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BAKERSFIELD, Calif. (KGET) — An appeals court has overturned the murder and robbery convictions of one of two men found guilty in a shooting at a Lamont gas station in 2016 that killed a father and son.
In Thursday’s ruling from the 5th District Court of Appeal, Judge Donald R. Franson Jr. wrote the trial court was wrong in allowing the jury to hear statements Jim Langston made to detectives before being read his Miranda rights.
“During Langston’s first interview, the detectives who questioned him did not provide Miranda warnings until over two hours into the interview, elicited a confession of his involvement in the underlying crimes in that prewarning period and then, after the warnings, re-interrogated him about the same facts,” wrote Franson, part of a three-judge panel that examined the appeal.
The 47-year-old Langston, who was sentenced to life in prison without parole, will eventually be transported for a hearing in Superior Court, and prosecutors will decide whether to retry him.
In another ruling Thursday, the convictions against co-defendant Darnell Hammond were upheld, but gang enhancements and gang-murder special circumstance allegations were overturned. The enhancements and allegations can be retried.
Hammond, 29, will continue to serve a life term.
Hammond and Langston were found guilty in 2021 of killing the owners of Quality Gas, on the southwest corner of Main Street and Panama Road, during a robbery. A jury found the men acted on behalf of the Country Boy Crips street gang.
Heriberto Aceves, 60, and son Juan Luis Aceves, 27, were each shot multiple times.
Surveillance video captured the incident. Two other men participated in the robbery but had not been identified at the time of the trial. The robbers wore masks.
Hammond was arrested shortly afterward. DNA evidence linked him and Langston to the crime, according to prosecutors.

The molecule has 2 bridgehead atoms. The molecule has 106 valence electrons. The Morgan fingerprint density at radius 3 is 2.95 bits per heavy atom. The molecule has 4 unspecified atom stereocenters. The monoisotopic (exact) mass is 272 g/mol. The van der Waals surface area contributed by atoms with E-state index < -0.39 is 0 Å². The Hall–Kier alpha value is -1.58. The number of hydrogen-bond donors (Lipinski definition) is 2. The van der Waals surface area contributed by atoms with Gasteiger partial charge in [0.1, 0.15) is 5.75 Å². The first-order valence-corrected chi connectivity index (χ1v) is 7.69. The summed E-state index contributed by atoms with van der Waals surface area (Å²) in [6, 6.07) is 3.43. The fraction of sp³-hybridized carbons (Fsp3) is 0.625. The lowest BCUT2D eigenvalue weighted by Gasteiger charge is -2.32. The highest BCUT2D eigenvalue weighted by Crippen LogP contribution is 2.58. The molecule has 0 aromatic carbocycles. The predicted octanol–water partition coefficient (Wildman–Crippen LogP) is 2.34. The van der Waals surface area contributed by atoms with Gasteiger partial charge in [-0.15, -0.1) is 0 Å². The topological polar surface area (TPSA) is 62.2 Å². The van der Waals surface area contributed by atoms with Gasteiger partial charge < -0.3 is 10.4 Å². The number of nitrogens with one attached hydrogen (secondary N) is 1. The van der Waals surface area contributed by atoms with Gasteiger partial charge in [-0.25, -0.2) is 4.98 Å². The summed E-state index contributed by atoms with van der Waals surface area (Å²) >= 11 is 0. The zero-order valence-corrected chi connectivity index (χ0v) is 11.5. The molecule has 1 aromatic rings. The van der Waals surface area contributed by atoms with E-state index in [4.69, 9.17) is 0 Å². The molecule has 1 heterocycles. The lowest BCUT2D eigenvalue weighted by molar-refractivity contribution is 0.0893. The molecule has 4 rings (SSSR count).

Langston, the alleged getaway driver, was prosecuted under the state’s felony-murder rule. Surveillance video captured him cashing a payroll check at the gas station about 15 minutes before the robbery. It was a Friday, when numerous payroll checks were cashed at the business, and prosecutors said the robbers expected to get away with a large amount of cash.
Days later, Langston was detained, handcuffed and brought to sheriff’s headquarters for questioning by Detectives Richard Anderson and John Coleman.
“During the middle of the interview, after approximately 90 minutes of questioning (the detectives) left Langston alone in the room for approximately 30 minutes,” according to a summary of the case included in the appeals court’s ruling. “Subsequently, Anderson returned and continued to question Langston for another eight minutes before providing him with Miranda warnings.”
Despite Anderson telling Langston they brought him in because his name “came up” in the investigation, and he was free to leave if he wanted, the appellate justices found Langston to have been in custody from the moment he was handcuffed, and it was clear the detectives intended to treat him as a suspect.
“Even though Anderson initially removed Langston’s handcuffs and told him he was free to leave, any reasonable person in Langston’s shoes would not have believed this to be the case,” Franson wrote.
He added, “(Langston’s) eventual arrest, coupled with the detectives’ knowledge of his involvement before his questioning and the nature of the questioning, supports an objective finding he was in custody during the entire questioning process.”